Insect growth regulators (IGRs) are the sleepers of insecticides.
I’ve seen professionals struggle with the decision to use IGRs, asking, “why would I invest in a solution that doesn’t give me immediate results?” and then be thrilled with the unexpected success that comes with season-long impacts.
My goal is that at the end of this article, you too feel excited about the potential of IGRs in your pest management programs and feel more confident choosing the correct tool.
What are Insect Growth Regulators
Insect growth regulators are chemical compounds that interrupt insect growth and development in the immature stages. This disruption will result in the death of insects before they reach adulthood.
Figure 1. Insecticides generally target energy production, the nervous system, or insect water balance; IGRs however target the insect’s endocrine system and cuticle production
Within professional pest management, there are three main classes of IGRs that are commonly used:
- Juvenile Hormone (JH) Mimics
- Chitin Synthesis Inhibitors (CSIs)
- Dipteran Molting Disruptors
This is not an exhaustive list, but insect growth regulators will fall into these different groupings based on which stage of development on which they work.
Another common question I get asked is, “what are the benefits of using IGRs?” The answers are plentiful:
- By keeping insects in the immature stage, they don’t have the opportunity to breed. When they don’t reach sexual maturity, they will not have the opportunity to progress the population (Fig. 2).
- Most insects exist in the immature stage and not targeting them with insecticides specific to those stages is a missed opportunity. For example, only 15% of the house fly population flying around are adults, the majority are in the immature stages egg, larva, pupa (Fig. 3).
- Insects are easier to kill in the soft-bodied, vulnerable stages prior to adulthood. IGRs are slow, so by keeping flies in the maggot stage, they are easier to kill with traditional adulticides as they lack a protective exoskeleton.
- Insect growth regulators are distinct in that they are toxic only to populations of insects. They are specific to hormones and biological processes unique to insects which makes them a reduced risk option for sensitive populations.
Commonly Used IGRs
Let’s take a closer look at the three main IGR groups for professional pest management.
Juvenile Hormone Mimics
Juvenile hormones (JH) are secreted by the corpora allata (CA), an endocrine gland close to the insect’s brain, prior to each molt. They are regulated by the insect brain and tell the insect when and how to go from one life stage to the next.
As the insect reaches adulthood, the production of juvenile hormones begins to decline so that the insect may reach sexual maturation. Insect growth regulators specific to this hormone process include:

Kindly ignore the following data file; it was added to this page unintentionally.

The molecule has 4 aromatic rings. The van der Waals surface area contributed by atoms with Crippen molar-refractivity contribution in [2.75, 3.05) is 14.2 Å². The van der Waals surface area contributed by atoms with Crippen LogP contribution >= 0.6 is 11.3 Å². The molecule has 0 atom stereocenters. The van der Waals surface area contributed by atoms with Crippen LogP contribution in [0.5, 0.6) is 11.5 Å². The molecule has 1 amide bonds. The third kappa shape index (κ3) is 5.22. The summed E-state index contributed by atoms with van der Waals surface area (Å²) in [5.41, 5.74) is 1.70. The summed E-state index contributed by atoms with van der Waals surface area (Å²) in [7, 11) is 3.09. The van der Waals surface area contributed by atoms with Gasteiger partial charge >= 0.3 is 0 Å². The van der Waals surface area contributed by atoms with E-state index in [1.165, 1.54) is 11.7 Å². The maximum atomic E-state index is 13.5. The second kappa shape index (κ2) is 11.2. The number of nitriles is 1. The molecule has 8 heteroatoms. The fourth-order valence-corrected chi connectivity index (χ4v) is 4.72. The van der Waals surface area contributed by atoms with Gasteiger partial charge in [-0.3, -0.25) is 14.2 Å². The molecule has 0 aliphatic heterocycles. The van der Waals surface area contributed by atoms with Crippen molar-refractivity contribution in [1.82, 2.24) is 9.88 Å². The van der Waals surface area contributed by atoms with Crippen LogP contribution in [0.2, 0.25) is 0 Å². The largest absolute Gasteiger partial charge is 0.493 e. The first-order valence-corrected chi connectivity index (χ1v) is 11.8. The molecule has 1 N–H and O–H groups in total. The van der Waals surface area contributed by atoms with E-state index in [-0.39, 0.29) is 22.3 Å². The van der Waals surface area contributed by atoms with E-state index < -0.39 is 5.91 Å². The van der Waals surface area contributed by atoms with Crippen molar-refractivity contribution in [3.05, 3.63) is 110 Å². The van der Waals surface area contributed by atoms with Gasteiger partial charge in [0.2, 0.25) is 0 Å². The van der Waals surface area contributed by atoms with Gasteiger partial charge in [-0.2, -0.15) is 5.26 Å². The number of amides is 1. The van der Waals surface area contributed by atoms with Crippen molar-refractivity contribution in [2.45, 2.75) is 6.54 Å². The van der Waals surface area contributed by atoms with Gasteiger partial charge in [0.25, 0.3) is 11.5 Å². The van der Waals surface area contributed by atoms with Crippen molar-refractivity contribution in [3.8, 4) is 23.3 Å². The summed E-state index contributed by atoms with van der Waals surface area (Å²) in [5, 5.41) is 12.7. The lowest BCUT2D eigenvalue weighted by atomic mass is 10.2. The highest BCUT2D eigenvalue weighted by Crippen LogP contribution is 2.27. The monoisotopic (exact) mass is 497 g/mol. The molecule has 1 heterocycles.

- Active ingredients such as hydroprene, methoprene, and fendoxycarb that affect insects in the larval stages.
- Active ingredients like pyriproxyfen that effectively target insects in the pupal stage.
Figure 4. German cockroach nymphs affected by insect growth regulators.
Chitin Synthesis Inhibitors
Chitin is the building block of an insect’s exoskeleton and chitin synthase (CHS) is an enzyme that is required for the formation of that chitin. Chitin is required for insects to physically move in the adult stage as the exoskeleton functions like how human bones hold up our bodies.
By inhibiting the formation of chitin, we can effectively prevent insects from reaching adulthood.
- Active ingredients include diflubenzuron, hexaflumuron, and novaluron.
- There are many CSIs, most acting on unknown, but different, enzyme receptors.
Dipteran Molting Disruptors
Dipteran molting disruptors are specific to insects in the Order Diptera. There are ongoing efforts to evaluate cyromazine, the sole active ingredient in this class, for use against other target organisms.
Cyromazine interferes with the formation of an insect’s cuticle, the outer covering of the insect and its exoskeleton to which the muscles are attached. Its specific mode of action makes it a great tool when beneficial insects are involved because it will not have adverse effects on non-dipteran insect development.
Figure 5. Insect growth regulators and their effects on various stages of house fly development.
Choosing the Right IGR
While we know a lot about where an IGR will affect an insect in it morphological and metamorphic processes, it’s unlikely that anyone will be able to tell a difference between IGRs in a field application. The effects of IGRs, including color changes and morphological abnormalities, can be observed but differentiating between chitin synthesis inhibitors and JH mimics will be much more difficult.
My IGR recommendations are less related to the timing of an insect on the individual level and more focused on the seasonality of control. Like choosing the right adulticide, knowing a little bit about the time of year, the delivery, and target insect will help you chose the right product.
Integrating IGRs into your pest management protocols will prove to be the sleeper plays of the season; their unexpected roles in improved control will have you wondering why you didn’t incorporate IGRs sooner.
See MGK products that include an IGR: